Some lifestyle changes may be necessary too. For example, your family may need to start hiding car keys, store flyers, newspapers, or anything else that might suggest to your loved one that they need to go somewhere.
Despite all your best efforts to minimize the risk, the person may still find a way to wander. It’s not their fault – it’s just the nature of the disease. As the disease progresses over time, managing and preventing wandering may become too unwieldy for your family. The best solution to keep your older loved one safe is placement in Memory Care, where resident safety and security are paramount.
How Memory care helps protect your loved one from dementia wandering
Memory Care communities provide specialized environments where people with cognitive conditions such as Alzheimer’s disease or dementia can thrive and be happy. They also feature various devices that help prevent wandering and keep residents safe and accounted for at all times, including:
- Alarms on all the exit points
- Keypad exits with 10-second delays on attempts to open outside doors without first putting in a special code
- Personal, wearable devices that alert central staff when a senior with dementia has left their protected area
These safety protocols don’t force residents into a perpetual state of lockdown. The friendly, specially-trained staff in Memory Care provides residents with ample opportunities to socialize, participate in engaging activities, and share meals in the common dining hall.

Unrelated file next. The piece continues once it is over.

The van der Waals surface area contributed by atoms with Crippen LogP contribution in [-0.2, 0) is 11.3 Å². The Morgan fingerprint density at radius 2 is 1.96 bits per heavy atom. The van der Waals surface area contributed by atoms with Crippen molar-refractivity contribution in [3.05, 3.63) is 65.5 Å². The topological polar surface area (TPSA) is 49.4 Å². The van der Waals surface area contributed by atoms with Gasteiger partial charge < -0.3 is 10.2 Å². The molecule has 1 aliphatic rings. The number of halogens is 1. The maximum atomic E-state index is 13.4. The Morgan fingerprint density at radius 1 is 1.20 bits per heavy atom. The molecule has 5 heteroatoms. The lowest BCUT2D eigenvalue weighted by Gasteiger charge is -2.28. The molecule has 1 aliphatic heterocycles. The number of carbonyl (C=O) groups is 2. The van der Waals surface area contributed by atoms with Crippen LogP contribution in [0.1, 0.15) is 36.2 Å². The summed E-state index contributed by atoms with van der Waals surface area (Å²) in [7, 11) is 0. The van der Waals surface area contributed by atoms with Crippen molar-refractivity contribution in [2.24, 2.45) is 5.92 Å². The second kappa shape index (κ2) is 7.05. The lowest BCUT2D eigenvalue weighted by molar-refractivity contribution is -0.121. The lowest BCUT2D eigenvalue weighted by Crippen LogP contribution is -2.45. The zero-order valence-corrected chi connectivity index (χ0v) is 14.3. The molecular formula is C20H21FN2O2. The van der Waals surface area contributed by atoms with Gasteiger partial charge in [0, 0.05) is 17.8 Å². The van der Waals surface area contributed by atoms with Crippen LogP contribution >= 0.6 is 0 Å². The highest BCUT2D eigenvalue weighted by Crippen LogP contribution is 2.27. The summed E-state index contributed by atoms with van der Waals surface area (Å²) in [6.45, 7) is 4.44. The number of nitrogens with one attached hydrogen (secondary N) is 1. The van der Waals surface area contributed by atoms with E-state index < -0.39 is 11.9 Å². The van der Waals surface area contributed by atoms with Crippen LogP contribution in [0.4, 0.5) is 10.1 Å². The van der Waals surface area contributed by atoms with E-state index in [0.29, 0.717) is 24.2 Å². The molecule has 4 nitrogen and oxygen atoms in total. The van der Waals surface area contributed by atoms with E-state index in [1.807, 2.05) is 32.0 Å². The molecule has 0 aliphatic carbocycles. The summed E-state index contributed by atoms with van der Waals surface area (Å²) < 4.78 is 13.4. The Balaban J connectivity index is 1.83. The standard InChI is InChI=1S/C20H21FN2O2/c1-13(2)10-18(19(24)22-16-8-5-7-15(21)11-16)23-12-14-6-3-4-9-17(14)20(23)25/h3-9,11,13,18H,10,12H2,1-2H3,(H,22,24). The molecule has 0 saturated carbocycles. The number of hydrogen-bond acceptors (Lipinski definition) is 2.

The Memory Care community is designed to meet your loved one’s cognitive needs. Vibrant colors on the walls and place settings, stimulating scents, and brain-healthy food in the dining hall all help stimulate brain activity. Many families have told me that placement in Memory Care has actually slowed the progression of dementia in their loved ones – which is always gratifying and inspiring to hear!
Best of all, Memory Care provides effective management of dementia wandering, taking the responsibility away from families so they can focus on spending more quality time with their elderly loved ones in a place created just for them.
No-cost help finding quality Memory Care in Northeast Florida
Many families find that navigating the world of senior living can be daunting and confusing, especially if they’re doing it alone or for the first time.
That’s why families looking for Assisted Living or Memory Care in Northeast Florida call Brian Sheridan of Assisted Living Locators. Brian and his team will take the time to get to know your elderly loved one’s needs, wants, and requirements and present a list of best-fit options that suit their lifestyle. With Brian on your side, you’ll have all the information you need to make the most informed decision possible.
Contact Brian at 904-559-3203 or firstname.lastname@example.org to find the Best Senior Living Community in Northeast Florida for you or a family member today!